One big problem faced by electrodes in rechargeable batteries, as they go through repeated cycles of charging and discharging, is that they must expand and shrink during each cycle – sometimes doubling in volume, and then shrinking back.
This can lead to repeated shedding and reformation of its “skin” layer that consumes lithium irreversibly, degrading the battery’s performance over time. Now a team of researchers at MIT and Tsinghua University in China has found a novel way around that problem: creating an electrode made of nanoparticles with a solid “shell”, and a “yolk” inside that can change size again and again without affecting the shell. The innovation could drastically improve cycle life, the team says, and provide a dramatic boost in the battery’s capacity and power.
The new findings, which use aluminum as the key material for the lithium-ion battery’s negative electrode, or anode, are reported in the journal Nature Communications, in a paper by MIT professor Ju Li and six others. The use of nanopartic les with an aluminum yolk and a titanium dioxide shell has proven to be “the highrate champion among high-capacity anodes,” the team reports.Most present lithium-ion batteries – the most widely used form of rechargeable batteries – use anodes made of graphite, a form of carbon. Graphite has a charge storage capacity of 0.35 ampere-hours per gram (Ah/g); for many years, researchers have explored other options that would provide greater energy storage for a given weight. Lithium metal, for example, can store about 10 times as much energy per gram, but is extremely dangerous, capable of short-circuiting or even catching fire.
Silicon and tin have very high capacity, but the capacity drops at high charging and discharging rates. Aluminum is a low-cost option with theoretical capacity of 2 Ah/g. But aluminum and other high-capacity materials, Li says, “expand a lot when they get to high capacity, when they absorb lithium. And then they shrink, when releasing lithium.” This expansion and contraction of aluminum particles generates great mechanical stress, which can cause electrical contacts to disconnect. Also, the liquid electrolyte in contact with aluminum will always decompose at the required charge/discharge voltages, forming a skin called solid-electrolyte interphase (SEI) layer, which would be ok if not for the repeated large volume expansion and shrinkage that cause SEI particles to shed. As a result, previous attempts to develop an aluminum electrode for lithium-ion batteries had failed.That’s where the idea of using confined aluminum in the form of a yolk-shell nanoparticle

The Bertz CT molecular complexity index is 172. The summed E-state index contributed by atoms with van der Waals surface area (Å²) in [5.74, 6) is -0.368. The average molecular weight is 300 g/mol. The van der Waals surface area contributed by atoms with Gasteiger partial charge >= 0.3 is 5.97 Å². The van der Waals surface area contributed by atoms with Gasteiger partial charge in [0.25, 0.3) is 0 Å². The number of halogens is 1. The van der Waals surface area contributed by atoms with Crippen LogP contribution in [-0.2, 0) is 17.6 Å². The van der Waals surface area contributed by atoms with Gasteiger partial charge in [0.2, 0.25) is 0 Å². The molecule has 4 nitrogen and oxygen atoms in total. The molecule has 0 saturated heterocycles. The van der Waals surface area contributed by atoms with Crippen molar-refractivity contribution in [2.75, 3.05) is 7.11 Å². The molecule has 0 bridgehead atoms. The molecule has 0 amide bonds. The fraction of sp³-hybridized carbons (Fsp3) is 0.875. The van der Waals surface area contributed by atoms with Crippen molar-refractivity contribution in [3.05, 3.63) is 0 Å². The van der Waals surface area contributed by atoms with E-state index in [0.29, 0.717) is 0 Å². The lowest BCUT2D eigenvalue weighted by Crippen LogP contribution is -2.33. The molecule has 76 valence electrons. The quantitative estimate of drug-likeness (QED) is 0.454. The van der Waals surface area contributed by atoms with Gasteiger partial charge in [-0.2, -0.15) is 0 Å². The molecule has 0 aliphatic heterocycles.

came in. In the nanotechnology business, there is a big difference between what are called “core-shell” and “yolk-shell” nanoparticles. The former have a shell that is bonded directly to the core, but yolk-shell particles feature a void between the two – equivalent to where the white of an egg would be. As a result, the “yolk” material can expand and contract freely, with little effect on the dimensions and stability of the “shell.” “We made a titanium oxide shell,” Li says, “that separates the aluminum from the liquid electrolyte” between the battery’s two electrodes. The shell does not expand or shrink much, he says, so the SEI coating on the shell is very stable and does not fall off, and the aluminum inside is protected from direct contact with the electrolyte. ...
Massachusetts Institute of Technology (MIT)
|aluminum (US) aluminium (UK)||Aluminium|
|came in||ins Spiel kam|
|decompose||zerlegen, zerfallen, zersetzen|
|degrade||abbauen, herabsetzen, verschlechtern|
|disconnect||Verbindung trennen, abklemmen|
|face||ausgesetzt sein, sich gegenüber sehen|
|has proven to be||hat sich erwiesen als|
|shedding||Ablösung, Häutung, Abwerfen|
|void||Leere, Nichts, Hohlraum|
Autor: P. Zillmer
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